On the January 29, 2016 edition of 99% Invisible.
When Americans woke up on November 8, 2000—the day after the presidential elections—it was unclear whether Democrat Al Gore or Republican George W. Bush had won. There had been anomalies in the polls in Florida, and there was uncertainty as to which candidate the state should award its electoral votes, which would decide the election.
As four counties in particular in Florida came under scrutiny, it became increasingly obvious that a significant part of the problem had been caused by bad ballot design.
The so-called butterfly ballots at the heart of the controversy featured two rows of names set to the left and right of a central spine. Voters cast their votes by punching out holes down the center, which corresponded to their choice of candidate on either side of the spine.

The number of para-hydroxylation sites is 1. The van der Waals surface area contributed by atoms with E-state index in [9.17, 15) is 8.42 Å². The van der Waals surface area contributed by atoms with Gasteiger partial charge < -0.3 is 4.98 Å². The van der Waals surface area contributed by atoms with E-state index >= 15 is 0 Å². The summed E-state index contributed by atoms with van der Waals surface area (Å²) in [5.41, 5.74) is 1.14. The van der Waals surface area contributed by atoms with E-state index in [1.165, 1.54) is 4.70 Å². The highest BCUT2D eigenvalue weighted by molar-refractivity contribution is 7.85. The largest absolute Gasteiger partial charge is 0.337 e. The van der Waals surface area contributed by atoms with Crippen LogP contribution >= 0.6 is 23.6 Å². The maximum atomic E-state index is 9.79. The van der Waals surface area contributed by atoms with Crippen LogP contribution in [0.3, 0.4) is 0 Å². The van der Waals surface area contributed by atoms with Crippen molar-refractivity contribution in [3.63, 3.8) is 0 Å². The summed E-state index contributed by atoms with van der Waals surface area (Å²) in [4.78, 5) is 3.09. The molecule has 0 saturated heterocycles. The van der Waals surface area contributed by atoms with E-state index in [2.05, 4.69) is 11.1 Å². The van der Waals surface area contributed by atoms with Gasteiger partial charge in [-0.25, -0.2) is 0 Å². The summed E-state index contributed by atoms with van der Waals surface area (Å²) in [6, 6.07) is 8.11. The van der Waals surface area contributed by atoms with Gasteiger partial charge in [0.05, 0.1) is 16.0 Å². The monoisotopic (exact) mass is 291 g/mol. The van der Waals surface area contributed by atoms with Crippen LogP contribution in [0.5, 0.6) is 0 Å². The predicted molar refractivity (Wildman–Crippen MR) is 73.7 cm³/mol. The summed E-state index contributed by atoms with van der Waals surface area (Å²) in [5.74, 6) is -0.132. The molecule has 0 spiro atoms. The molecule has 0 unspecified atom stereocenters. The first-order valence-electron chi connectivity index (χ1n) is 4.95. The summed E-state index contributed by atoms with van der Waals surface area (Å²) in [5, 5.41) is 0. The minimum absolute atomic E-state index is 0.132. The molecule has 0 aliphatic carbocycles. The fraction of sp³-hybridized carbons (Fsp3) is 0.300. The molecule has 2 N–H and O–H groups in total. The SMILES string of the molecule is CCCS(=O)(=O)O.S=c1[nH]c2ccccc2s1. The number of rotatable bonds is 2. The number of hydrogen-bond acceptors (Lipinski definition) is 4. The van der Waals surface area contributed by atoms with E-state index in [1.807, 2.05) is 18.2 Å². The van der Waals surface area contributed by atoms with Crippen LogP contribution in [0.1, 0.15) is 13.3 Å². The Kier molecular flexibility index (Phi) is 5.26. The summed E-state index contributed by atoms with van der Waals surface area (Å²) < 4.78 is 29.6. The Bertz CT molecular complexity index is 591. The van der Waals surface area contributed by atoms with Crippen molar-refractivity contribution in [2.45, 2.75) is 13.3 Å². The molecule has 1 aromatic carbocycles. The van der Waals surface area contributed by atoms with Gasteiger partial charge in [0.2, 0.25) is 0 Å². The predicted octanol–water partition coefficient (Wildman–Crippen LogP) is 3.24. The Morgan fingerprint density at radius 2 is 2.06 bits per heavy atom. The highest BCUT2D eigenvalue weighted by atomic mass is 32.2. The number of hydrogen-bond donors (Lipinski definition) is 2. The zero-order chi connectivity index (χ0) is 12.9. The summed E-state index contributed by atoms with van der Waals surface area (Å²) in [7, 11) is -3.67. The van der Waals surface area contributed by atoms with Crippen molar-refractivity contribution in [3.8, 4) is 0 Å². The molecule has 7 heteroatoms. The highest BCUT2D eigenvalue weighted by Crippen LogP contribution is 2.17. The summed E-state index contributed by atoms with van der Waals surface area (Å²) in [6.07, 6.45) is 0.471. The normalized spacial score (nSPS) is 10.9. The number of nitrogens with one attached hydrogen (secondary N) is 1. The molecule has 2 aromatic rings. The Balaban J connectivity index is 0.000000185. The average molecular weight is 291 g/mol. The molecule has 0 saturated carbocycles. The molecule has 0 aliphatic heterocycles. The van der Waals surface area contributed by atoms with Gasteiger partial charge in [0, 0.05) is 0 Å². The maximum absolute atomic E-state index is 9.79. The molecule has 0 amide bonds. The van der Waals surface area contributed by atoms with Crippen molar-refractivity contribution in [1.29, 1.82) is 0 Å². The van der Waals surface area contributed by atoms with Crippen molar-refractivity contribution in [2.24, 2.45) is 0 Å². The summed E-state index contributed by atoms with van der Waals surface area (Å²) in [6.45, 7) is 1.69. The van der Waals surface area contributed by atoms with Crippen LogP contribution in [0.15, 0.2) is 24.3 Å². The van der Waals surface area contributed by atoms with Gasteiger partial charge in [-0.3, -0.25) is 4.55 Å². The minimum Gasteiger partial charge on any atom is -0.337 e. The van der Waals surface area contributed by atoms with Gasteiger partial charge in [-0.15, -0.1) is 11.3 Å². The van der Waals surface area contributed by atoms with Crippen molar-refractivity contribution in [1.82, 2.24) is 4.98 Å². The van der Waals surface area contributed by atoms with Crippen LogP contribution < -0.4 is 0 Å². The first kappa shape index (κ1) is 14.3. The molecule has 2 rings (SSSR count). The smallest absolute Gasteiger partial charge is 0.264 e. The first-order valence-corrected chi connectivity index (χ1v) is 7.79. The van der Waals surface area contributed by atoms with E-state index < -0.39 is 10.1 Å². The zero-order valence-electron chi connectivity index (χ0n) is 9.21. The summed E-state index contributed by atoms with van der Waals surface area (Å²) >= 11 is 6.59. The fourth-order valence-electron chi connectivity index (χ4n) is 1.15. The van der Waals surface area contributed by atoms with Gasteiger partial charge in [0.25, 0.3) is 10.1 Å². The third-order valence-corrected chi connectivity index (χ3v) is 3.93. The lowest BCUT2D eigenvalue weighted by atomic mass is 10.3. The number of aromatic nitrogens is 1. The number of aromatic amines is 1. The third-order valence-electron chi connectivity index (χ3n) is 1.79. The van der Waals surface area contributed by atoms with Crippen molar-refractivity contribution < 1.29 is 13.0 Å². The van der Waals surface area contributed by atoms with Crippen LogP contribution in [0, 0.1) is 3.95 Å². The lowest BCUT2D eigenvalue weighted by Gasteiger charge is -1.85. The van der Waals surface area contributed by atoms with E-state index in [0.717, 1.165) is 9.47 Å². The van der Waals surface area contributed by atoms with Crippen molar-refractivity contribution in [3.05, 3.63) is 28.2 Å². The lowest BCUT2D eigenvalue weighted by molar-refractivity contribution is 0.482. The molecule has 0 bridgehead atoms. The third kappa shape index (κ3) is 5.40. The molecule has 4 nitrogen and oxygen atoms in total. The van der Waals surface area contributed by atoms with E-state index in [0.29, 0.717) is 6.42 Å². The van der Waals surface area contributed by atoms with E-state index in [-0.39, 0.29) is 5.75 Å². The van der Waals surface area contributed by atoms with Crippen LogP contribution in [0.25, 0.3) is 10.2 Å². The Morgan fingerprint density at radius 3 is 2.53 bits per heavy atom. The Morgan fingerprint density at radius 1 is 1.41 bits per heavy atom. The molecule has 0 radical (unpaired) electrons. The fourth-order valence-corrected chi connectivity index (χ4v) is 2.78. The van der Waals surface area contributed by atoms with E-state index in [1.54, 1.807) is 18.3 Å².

While the option for George W. Bush was clear (the first hole), the option for Al Gore (the third hole) was not as obvious to voters, many of whom assumed the second name on the left would correspond to the second hole.
Moreover, machines counting the votes were unable to read ballots with “hanging chads,” a byproduct of incompletely-punched holes.
Lifelong Democrats were appalled to discover they might have voted for a conservative Reform Party candidate, Patrick Buchanan (the choice on the butterfly ballot below Bush, but above Gore). Buchanan himself conceded his unusually high numbers in certain areas were likely due to ballot confusion.
There were many elements of the 2000 election in Florida that point blatant unfairness—namely, the disenfranchisement of at least 12,000 voters who should have been eligible to vote. The butterfly ballot, though, was probably more of a design fail.
Ballots are an essential component to a working democracy, yet they are rarely created (or even reviewed) by design professionals [...]